Massively multiplayer online first-person shooter game

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Massively multiplayer online first-person shooter game (MMOFPS) mixes the genres of first-person shooter and massively multiplayer online games, possibly in the form of web browser-based games, in which a very large number of players interact with one another within a virtual world. In other words, an MMOFPS is a real-time, online gaming experience to be played within a massive in-game area which features many simultaneous players in a first-person shooter fashion.[1][2] These games provide large-scale, sometimes team-based combat.

However, due to the inherent fast-paced, strategic nature of this genre, players must rely on their physical coordination and cognition, and thus, there is an emphasis towards player skill rather than player statistics, as no number of in-game bonuses, or similar, will compensate for a player's inability to aim and think tactically.[3]

History[edit]

World War II Online, released on D-Day (6 June) 2001, holds the Guinness World Record as the first MMOFPS. It was also awarded the Guinness World Record for largest non-instanced game map, at over 300,000 sq km.[4] The biggest MMOFPS (largest number of players) to date is PlanetSide 2, sequel to the original game. It is able to support up to 1,200 players in a single map, or continent of the game with a max cap of 4,800 players on a single server fighting across different continents.[citation needed] A recent notable MMOFPS was Dust 514, developed by CCP and intended to integrate with the MMORPG EVE Online.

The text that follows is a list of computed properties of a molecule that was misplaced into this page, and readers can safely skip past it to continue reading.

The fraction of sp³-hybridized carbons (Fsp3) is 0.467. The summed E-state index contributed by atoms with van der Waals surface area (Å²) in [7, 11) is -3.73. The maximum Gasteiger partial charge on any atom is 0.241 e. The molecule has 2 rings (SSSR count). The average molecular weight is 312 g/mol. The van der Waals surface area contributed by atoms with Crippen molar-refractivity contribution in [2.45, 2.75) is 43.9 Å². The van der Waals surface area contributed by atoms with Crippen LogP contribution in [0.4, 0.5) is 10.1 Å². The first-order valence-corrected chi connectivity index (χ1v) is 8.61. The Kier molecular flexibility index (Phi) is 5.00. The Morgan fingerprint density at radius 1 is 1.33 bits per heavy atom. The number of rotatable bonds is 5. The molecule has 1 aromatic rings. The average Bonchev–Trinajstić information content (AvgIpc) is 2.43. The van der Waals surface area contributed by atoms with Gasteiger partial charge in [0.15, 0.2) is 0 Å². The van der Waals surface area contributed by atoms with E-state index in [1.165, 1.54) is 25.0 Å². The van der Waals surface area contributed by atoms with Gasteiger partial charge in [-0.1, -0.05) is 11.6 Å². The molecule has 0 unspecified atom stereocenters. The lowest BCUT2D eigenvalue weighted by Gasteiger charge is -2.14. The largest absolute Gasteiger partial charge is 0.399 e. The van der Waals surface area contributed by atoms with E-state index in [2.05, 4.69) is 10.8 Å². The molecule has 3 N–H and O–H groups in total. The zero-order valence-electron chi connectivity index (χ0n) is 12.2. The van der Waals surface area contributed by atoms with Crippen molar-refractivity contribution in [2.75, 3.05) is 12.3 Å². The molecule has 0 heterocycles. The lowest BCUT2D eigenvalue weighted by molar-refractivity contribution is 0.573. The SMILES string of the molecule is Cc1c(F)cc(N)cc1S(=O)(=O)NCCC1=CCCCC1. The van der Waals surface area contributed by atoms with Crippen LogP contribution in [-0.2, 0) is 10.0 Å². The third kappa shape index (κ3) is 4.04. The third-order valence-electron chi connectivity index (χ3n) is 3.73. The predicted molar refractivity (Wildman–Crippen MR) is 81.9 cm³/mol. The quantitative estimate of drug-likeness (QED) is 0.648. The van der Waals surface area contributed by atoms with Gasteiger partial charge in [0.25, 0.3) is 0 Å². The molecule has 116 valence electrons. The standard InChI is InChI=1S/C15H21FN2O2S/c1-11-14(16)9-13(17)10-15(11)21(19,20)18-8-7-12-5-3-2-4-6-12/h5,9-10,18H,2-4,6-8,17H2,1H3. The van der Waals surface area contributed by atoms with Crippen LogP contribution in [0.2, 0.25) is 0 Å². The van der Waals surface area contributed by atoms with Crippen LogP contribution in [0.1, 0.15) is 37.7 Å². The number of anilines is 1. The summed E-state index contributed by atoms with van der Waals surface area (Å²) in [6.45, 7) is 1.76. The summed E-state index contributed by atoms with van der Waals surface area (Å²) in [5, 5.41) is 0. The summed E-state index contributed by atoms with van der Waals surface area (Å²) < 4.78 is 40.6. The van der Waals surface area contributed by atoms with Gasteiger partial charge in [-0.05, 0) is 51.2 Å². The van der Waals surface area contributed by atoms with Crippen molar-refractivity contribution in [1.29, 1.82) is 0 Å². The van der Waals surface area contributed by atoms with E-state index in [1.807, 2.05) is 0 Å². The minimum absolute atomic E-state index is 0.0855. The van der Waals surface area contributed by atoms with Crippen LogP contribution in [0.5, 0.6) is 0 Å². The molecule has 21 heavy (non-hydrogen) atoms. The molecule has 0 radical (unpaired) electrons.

Economics[edit]

Many MMOFPSs feature living economies. Virtual items and currency have to be gained through play and have definite value for players. Such a virtual economy can be analyzed (using data logged by the game) and has value in economic research; more significantly, these "virtual" economies can affect the economies of the real world.

See also[edit]

References[edit]

  1. ^ "IGN: The Worlds First MMOFPS is nearly complete". Uk.games.ign.com. Archived from the original on 13 July 2011. Retrieved 16 March 2009.
  2. ^ Nguyen, Thierry (20 March 2007). "GameSpy: Huxley Preview". GameSpy. Retrieved 16 March 2009.
  3. ^ Leon Ryan (May 2007). Beyond the Looking Glass of MMOG's. GameAxis Unwired. pp. 27–31. Retrieved 15 March 2009.
  4. ^ "About". World War II Online. Retrieved 2020-05-22.